I would like to thank Andreas Bieler for his interesting and engaged review of my recent book Rethinking Global Labour, optimistically titled After Neoliberalism and Adam David Morton for hosting it on his excellent cutting-edge site. After explaining what the book is about Bieler makes two critiques that I think are worth pursuing as I think they go to the heart of what a Marxist reading of contemporary labour struggles is about.
According to Bieler:
Polanyi could only envisage a re-embedding of the capitalist economy within bourgeois social relations, a kind of capitalism with a human face. By drawing on Polanyi, Munck falls into the same trap and condemns his assessment of potential for change to reformist considerations….Second, Munck expresses an unwarranted optimism when assessing the potential role of his ‘emerging global working class’…. the problem here is Munck’s autonomist Marxist approach, which one-sidedly celebrates labour’s agency without acknowledging the structuring conditions of capitalism.
So, first to Polanyi and whether his counter-movement framing leads inevitably to a reformist politics. We might of course question whether reform vs revolution has not had its day as an adequate framing of left strategy. But on Karl Polanyi I think the debate is a bit more complex than this. Bieler mentions in support the work of Adam David Morton (2013, 2018) but I do not think acknowledging the gaps and contradictions in Polanyi’s thinking and politics warrants dropping him altogether. Along with others, I brought a Polanyi counter-movement frame into global labour studies back in the 1990s when the neo-liberal unregulated market paradigm was in its prime. It was not so much because of its ‘optimism’ – that social counter-movements will always contest the depredations of the free market – but because it allowed us to capture the breadth of resistance from traditional trade union struggles to new struggles against commodification and dispossession. This was a time when many followed Manuel Castells in seeing labour as a failed political actor. It was time to widen the net and break with economism.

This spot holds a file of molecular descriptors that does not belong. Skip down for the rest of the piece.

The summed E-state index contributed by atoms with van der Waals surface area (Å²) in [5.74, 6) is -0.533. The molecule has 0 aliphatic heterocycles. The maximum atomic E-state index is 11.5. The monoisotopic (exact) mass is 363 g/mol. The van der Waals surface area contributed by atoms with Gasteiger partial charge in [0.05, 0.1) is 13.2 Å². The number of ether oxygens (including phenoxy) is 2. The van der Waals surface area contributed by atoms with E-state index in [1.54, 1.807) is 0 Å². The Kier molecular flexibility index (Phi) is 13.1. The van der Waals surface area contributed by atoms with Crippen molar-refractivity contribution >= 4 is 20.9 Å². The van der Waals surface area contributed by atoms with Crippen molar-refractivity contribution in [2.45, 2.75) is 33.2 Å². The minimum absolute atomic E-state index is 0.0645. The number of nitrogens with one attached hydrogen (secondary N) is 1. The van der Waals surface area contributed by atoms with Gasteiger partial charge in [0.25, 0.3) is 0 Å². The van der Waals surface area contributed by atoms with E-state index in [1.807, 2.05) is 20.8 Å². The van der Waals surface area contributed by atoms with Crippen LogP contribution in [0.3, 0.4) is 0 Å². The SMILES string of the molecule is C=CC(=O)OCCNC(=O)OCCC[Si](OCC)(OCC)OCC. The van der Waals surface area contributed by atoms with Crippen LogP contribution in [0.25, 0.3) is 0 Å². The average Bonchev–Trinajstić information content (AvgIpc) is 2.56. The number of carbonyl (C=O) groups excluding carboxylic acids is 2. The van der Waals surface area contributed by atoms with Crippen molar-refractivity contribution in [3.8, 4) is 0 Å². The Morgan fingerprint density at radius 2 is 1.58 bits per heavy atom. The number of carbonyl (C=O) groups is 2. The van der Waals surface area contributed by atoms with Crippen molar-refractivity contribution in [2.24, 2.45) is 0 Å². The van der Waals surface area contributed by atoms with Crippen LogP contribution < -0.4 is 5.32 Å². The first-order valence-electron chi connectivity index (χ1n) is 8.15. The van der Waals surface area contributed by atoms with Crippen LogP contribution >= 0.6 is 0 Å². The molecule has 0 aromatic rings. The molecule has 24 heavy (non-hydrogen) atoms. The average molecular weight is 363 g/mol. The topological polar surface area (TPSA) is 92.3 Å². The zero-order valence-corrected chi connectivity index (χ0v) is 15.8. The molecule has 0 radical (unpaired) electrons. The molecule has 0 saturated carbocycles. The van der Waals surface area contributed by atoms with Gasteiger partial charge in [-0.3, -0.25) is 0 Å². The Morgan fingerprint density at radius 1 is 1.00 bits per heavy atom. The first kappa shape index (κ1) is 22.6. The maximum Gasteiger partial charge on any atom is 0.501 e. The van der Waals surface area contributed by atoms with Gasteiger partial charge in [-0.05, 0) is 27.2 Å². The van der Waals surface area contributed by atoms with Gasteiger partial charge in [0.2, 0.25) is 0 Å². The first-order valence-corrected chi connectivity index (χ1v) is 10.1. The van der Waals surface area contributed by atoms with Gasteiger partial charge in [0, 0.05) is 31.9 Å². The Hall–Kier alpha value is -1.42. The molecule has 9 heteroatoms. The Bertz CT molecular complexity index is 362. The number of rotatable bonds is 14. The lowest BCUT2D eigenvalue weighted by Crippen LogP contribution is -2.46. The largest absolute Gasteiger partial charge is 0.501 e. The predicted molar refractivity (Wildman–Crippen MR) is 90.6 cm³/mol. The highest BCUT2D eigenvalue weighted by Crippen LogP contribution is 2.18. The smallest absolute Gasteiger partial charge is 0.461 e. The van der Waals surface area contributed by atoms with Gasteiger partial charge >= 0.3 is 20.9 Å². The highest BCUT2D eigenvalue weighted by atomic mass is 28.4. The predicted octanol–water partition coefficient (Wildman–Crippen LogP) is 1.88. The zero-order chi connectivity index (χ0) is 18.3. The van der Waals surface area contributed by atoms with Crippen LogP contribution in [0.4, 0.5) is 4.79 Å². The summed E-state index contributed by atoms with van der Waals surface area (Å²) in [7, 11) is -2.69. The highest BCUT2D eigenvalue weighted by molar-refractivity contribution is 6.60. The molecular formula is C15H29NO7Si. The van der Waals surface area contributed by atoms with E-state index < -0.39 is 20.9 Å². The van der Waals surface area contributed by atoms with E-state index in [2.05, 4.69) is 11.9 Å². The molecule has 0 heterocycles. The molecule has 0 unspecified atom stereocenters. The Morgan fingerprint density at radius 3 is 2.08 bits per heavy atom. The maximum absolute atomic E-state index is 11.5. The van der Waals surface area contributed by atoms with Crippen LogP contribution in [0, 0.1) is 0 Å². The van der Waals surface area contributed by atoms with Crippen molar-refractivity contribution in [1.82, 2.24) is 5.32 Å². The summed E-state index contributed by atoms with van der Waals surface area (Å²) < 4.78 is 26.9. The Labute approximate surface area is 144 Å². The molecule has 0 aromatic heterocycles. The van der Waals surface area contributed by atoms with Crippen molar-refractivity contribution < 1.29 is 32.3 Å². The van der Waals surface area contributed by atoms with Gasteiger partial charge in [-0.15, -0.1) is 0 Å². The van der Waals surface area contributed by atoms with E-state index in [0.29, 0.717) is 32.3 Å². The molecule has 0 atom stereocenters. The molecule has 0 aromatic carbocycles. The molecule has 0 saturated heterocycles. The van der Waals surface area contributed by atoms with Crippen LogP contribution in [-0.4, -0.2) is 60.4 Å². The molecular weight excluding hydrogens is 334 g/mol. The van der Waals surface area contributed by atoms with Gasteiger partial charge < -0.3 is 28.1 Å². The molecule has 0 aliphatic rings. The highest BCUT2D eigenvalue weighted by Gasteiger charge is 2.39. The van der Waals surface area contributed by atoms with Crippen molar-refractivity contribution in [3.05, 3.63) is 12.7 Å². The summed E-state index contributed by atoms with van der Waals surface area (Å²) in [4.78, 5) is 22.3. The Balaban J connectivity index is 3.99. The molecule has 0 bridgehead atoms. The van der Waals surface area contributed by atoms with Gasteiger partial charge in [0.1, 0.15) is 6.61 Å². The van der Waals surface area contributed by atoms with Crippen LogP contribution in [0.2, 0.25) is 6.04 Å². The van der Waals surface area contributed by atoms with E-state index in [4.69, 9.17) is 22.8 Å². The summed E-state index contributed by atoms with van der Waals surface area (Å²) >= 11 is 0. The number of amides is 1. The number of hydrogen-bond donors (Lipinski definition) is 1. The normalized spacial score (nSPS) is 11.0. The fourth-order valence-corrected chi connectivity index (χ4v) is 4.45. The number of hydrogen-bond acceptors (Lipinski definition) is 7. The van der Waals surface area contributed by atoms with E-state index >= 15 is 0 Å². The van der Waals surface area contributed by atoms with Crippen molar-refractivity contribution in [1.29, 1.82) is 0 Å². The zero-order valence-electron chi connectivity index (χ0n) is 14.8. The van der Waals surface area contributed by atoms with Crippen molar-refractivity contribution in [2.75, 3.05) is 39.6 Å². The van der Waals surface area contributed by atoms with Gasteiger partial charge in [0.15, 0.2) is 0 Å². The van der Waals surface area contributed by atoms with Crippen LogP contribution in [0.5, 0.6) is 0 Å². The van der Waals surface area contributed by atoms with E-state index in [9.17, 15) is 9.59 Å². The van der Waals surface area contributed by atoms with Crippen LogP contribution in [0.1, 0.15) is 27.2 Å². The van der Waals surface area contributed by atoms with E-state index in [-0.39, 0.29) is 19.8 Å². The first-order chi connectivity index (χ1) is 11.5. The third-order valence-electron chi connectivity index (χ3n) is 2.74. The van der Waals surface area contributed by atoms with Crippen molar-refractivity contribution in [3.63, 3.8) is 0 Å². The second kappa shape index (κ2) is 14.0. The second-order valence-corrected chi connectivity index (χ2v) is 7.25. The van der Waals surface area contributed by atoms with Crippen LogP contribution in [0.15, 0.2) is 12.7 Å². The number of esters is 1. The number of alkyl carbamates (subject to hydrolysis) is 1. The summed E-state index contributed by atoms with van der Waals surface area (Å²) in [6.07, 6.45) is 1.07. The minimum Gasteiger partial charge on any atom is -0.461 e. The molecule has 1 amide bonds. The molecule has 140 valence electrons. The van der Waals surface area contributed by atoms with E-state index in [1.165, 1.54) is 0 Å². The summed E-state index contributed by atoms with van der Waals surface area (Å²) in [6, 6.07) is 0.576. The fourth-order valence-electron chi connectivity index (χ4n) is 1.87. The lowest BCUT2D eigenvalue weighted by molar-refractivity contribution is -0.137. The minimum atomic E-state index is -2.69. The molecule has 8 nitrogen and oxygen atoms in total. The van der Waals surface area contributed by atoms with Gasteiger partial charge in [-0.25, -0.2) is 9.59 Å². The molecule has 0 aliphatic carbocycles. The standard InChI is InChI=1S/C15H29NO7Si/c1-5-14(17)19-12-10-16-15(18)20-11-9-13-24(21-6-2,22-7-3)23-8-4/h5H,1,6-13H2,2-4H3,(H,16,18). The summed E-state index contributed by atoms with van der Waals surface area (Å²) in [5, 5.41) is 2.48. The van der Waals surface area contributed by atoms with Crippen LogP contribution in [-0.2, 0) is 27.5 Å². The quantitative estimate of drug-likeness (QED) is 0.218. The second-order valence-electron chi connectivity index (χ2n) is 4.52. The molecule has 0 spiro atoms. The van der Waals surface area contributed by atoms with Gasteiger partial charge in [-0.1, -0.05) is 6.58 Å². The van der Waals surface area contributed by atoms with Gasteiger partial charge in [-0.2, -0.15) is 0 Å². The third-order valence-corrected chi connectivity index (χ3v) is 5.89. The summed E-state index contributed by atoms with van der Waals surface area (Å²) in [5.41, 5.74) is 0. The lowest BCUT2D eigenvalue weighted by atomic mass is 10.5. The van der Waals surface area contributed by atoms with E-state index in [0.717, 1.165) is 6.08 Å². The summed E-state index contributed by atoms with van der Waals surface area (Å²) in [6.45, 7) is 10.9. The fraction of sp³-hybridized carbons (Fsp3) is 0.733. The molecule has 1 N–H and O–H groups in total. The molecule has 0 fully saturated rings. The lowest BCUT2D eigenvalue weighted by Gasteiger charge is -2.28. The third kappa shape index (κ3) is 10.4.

Of course Polanyi has many weaknesses as I have always pointed out – we are never clear what social actors will animate his counter-movement, social class seems absent from his analysis – but there is good cause for the exponential growth of interest in his work in recent years. Especially his keen interest in the social relations of non- capitalist societies and how they can inform the prefigurative construction of post-capitalist societies today. Polanyi was not an advocate of ‘capitalism with a human face’ as Bieler puts it, he engaged in an original way in the analysis of the ‘new’ capitalism of his day from a broadly libertarian socialist perspective, committed to co-operative based society.
The second of Bieler’s points regarding autonomism’s equally ‘optimistic’ celebration of worker’s agency is a bit puzzling. Bieler explains in a bit more detail how:
Munck puts the capital/labour relationship at the heart of his understanding of historical development. ‘Capitalisms have always responded to strong labour movements through technological innovation, or through the shift of production to other locations’ (p. 220). He thereby overlooks that capital does not only respond to labour militancy, but equally to inter-capitalist competition, itself the result of the way capitalist production is organised around the private ownership or control of the means of production and wage labour. As Marx pointed out, ‘under free competition, the immanent laws of capitalist production confront the individual capitalist as a coercive force external to him’ (Marx 1867/1990: 381). It is especially this inter-capitalist competition, which drives capitalism’s relentless outward expansion in search for higher profits (emphasis added).
Well I do not think Mario Tronti – whose 1966 Operai e Capitale is scandalously only now out in English – needs lessons in basic Marxism, nor does ‘Marx said it, so it must be right’ cut it these days. Of course, capital does not ‘only’ respond to workers struggles but they are crucial, if often hidden motivations, for capital’s strategies. Andy Herod (2001) showed how US multinationals in the 1990s were often responding to workers’ struggles when they relocated overseas and how they actively shaped the economic geography of capitalism. And what Tronti and the autonomist or workerist current teaches us is that it is workers’ struggles that drive the course of capitalist development. We need only think of recent struggles in the advanced industrial societies against the precaritisation of labour through the gig economy. A Marxism that does not place workers’ struggles at its core would simply be a form of economism.